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You just lived through the hottest August ever measured
In the summer of 2023, the world experienced a scorching reality check. The National Oceanic and Atmospheric Administration (NOAA), with a record-keeping history spanning 174 years, confirmed that this summer was the hottest on record. June, July, and August have each broken temperature records, painting a grim picture of a warming planet.
As the Northern Hemisphere witnessed soaring temperatures, the Southern Hemisphere grappled with its own anomaly—a hot winter. Even though it is still winter, some regions in South America, including parts of Brazil and Argentina, see afternoon highs regularly surpassing a blistering 43 degrees Celsius (110 degrees Fahrenheit).
But it's not just air temperatures that are breaking records. Surface sea temperatures have surged, setting global records for five consecutive months. This surge of heat is wreaking havoc on our lives in dramatic and costly ways.
In 2023 alone, the United States has weathered 23 extreme weather events, each causing more than a billion dollars in damages. Climate change is no longer a distant threat; it's a stark reality. Wildfires, heatwaves, and flooding are occurring on a scale that would have been difficult to fathom just five years ago. Countries like Greece, Turkey, Bulgaria, China, Spain, Algeria, Mexico, and Brazil are grappling with the devastating consequences of these climate-induced disasters. One heartbreaking example is the city of Derna in Libya, which has already lost at least 10,000 lives to catastrophic floods, with the death toll expected to double.
Sunak’s u-turn on climate action
Amidst this global crisis, a disheartening shift is occurring in the United Kingdom. British Prime Minister Sunak is dramatically rolling back climate action efforts. Fossil fuel companies, as former Vice President Al Gore aptly put it, seem "much better at capturing politicians than emissions."
Once a serious player in climate action, the UK is now facing significant u-turns on the government's climate commitments. According to Prof Sir Brian Hoskins, chair of the Grantham Institute at Imperial College London, these policy changes indicate a desire by Sunak "to have his cake and eat it when he says that the government wants to keep to the UK climate change targets but to weaken the policies to achieve them." Even previous policies were considered inadequate, as noted in the June report of its advisers, the Climate Change Committee.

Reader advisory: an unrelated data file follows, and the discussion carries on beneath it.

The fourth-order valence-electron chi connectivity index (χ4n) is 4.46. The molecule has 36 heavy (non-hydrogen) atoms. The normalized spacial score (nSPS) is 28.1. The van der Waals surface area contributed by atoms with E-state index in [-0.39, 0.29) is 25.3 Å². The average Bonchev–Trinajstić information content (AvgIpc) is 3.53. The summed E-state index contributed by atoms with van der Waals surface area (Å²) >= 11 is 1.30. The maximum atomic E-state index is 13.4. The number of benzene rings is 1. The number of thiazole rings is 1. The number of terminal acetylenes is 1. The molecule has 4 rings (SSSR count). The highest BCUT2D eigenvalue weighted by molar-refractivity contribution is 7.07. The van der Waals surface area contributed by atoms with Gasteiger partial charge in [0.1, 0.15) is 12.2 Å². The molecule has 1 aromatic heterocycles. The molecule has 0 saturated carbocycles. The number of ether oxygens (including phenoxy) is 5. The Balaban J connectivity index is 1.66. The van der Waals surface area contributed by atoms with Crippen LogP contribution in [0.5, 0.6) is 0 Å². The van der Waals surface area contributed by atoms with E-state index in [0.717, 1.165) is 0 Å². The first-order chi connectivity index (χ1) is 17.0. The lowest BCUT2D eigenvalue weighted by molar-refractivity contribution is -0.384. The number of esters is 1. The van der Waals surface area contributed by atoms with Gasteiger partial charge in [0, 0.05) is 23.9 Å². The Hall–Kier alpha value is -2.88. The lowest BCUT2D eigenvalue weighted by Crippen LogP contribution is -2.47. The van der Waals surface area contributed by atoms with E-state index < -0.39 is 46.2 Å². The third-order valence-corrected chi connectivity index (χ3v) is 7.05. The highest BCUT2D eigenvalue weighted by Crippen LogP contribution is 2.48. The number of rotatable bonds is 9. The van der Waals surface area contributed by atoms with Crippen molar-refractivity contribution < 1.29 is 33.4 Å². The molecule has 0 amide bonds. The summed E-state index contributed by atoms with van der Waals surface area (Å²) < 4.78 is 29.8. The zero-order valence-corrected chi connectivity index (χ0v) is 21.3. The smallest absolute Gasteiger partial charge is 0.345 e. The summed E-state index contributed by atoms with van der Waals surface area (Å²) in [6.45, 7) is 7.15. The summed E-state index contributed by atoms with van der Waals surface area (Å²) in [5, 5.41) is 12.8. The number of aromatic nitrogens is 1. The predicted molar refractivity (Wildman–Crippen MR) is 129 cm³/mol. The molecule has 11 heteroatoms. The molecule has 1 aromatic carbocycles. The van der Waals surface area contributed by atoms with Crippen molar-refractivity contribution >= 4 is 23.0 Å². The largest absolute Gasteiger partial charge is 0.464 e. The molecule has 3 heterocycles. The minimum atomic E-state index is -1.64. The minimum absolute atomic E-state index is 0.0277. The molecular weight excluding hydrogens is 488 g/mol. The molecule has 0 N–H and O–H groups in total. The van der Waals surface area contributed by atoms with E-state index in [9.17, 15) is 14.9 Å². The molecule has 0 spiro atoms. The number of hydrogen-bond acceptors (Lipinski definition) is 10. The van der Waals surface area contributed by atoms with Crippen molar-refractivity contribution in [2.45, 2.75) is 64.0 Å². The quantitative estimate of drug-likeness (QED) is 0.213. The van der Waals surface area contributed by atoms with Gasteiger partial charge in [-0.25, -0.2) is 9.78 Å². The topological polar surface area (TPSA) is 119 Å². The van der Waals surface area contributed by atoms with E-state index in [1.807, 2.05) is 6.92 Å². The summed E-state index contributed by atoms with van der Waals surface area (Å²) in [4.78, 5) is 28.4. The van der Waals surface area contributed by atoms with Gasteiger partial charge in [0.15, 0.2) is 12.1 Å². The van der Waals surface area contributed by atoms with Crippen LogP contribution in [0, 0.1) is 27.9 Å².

Ed Miliband, Labour's Shadow Climate and Net Zero Secretary, characterized the situation on the platform that we all still know as Twitter as "rattled, chaotic, and out of his depth."
“Gates of Hell”
However, while some leaders may falter, António Guterres, the UN secretary-general, has no retreat on climate action. At the "climate ambition summit" in New York, he issued a stark warning about the intensifying effects of climate change, likening it to the "gates of hell." We are currently on course for a temperature rise of 2.8 degrees Celsius compared to pre-industrial times.
Every year, I take a step back from the global environmental challenges during the summer and around Christmas. It's a necessary respite, a time to balance the overwhelming international environmental news with the positivity I find in local and nature stories. For instance, today, I learned that the famous 150-year-old banyan tree in Maui, ravaged by fires, shows signs of recovery, a local tale of nature's resilience that inspires hope.
Yet, it's challenging to fully disconnect from the climate news, especially when surrounded by it during my walks in Spain and the Netherlands. Perhaps the way forward is to continue blending the global and local information and alternate threats with solutions.
On a global scale, the alarming NOAA statistics are a stark reminder of the urgent need for action. However, at the local level, there are glimpses of optimism. While walking in Ottawa, I observed well-fed grey and black squirrels busily preparing for winter, reminding me of the enduring resilience of nature.
Rays of hope
There are threats of political capitulation to oil companies but also rays of hope. Initiatives like President Biden's plan to establish the American Climate Corps in a New Deal spirit, which will train and employ young people to combat climate change, offer a path forward.
In the coming months, I aim to provide a mix of these narratives—the global challenges and local triumphs, the threats and the solutions, the fear and the hope. Additionally, I plan to share stories about the nature walks I undertook this year. I may take a step back from the relentless news cycle and delve into those tales. What do you prefer? Your preferences and suggestions are always welcome in the comments.
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And an old one, from about a year ago: